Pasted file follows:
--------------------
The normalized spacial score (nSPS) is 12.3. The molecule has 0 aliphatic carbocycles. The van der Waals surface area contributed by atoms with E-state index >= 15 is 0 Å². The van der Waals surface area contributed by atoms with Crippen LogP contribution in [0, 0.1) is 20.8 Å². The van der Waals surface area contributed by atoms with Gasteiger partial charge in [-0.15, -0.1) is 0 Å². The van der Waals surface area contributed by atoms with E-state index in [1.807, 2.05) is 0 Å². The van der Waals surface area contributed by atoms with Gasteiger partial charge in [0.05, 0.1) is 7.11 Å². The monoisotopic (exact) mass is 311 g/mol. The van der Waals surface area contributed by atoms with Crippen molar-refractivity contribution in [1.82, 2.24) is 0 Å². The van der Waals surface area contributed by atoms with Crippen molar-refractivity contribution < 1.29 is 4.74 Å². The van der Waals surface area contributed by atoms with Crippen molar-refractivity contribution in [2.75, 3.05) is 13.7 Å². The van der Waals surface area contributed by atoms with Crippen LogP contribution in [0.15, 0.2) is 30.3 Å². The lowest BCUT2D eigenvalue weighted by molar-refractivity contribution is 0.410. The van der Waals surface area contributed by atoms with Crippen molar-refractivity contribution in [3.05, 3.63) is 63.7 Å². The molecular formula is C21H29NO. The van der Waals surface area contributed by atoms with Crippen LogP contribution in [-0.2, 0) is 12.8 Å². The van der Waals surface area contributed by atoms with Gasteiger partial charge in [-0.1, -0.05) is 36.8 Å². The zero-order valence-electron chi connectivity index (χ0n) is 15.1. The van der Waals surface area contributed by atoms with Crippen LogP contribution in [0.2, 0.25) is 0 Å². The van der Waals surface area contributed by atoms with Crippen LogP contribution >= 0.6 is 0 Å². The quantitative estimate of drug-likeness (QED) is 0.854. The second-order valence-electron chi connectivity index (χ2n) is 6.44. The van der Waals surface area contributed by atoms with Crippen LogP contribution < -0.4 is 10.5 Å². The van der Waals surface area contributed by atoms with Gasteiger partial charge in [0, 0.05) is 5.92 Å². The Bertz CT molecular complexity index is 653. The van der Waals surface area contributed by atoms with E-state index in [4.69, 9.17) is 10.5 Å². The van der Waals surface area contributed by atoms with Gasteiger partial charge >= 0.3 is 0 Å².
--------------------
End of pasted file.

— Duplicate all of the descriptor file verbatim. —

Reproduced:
The normalized spacial score (nSPS) is 12.3. The molecule has 0 aliphatic carbocycles. The van der Waals surface area contributed by atoms with E-state index >= 15 is 0 Å². The van der Waals surface area contributed by atoms with Crippen LogP contribution in [0, 0.1) is 20.8 Å². The van der Waals surface area contributed by atoms with Gasteiger partial charge in [-0.15, -0.1) is 0 Å². The van der Waals surface area contributed by atoms with E-state index in [1.807, 2.05) is 0 Å². The van der Waals surface area contributed by atoms with Gasteiger partial charge in [0.05, 0.1) is 7.11 Å². The monoisotopic (exact) mass is 311 g/mol. The van der Waals surface area contributed by atoms with Crippen molar-refractivity contribution in [1.82, 2.24) is 0 Å². The van der Waals surface area contributed by atoms with Crippen molar-refractivity contribution < 1.29 is 4.74 Å². The van der Waals surface area contributed by atoms with Crippen molar-refractivity contribution in [2.75, 3.05) is 13.7 Å². The van der Waals surface area contributed by atoms with Crippen LogP contribution in [0.15, 0.2) is 30.3 Å². The lowest BCUT2D eigenvalue weighted by molar-refractivity contribution is 0.410. The van der Waals surface area contributed by atoms with Crippen molar-refractivity contribution in [3.05, 3.63) is 63.7 Å². The molecular formula is C21H29NO. The van der Waals surface area contributed by atoms with Crippen LogP contribution in [-0.2, 0) is 12.8 Å². The van der Waals surface area contributed by atoms with Gasteiger partial charge in [-0.1, -0.05) is 36.8 Å². The zero-order valence-electron chi connectivity index (χ0n) is 15.1. The van der Waals surface area contributed by atoms with Crippen LogP contribution in [0.2, 0.25) is 0 Å². The van der Waals surface area contributed by atoms with Crippen LogP contribution >= 0.6 is 0 Å². The quantitative estimate of drug-likeness (QED) is 0.854. The second-order valence-electron chi connectivity index (χ2n) is 6.44. The van der Waals surface area contributed by atoms with Crippen LogP contribution < -0.4 is 10.5 Å². The van der Waals surface area contributed by atoms with Gasteiger partial charge in [0, 0.05) is 5.92 Å². The Bertz CT molecular complexity index is 653. The van der Waals surface area contributed by atoms with E-state index in [4.69, 9.17) is 10.5 Å². The van der Waals surface area contributed by atoms with Gasteiger partial charge >= 0.3 is 0 Å².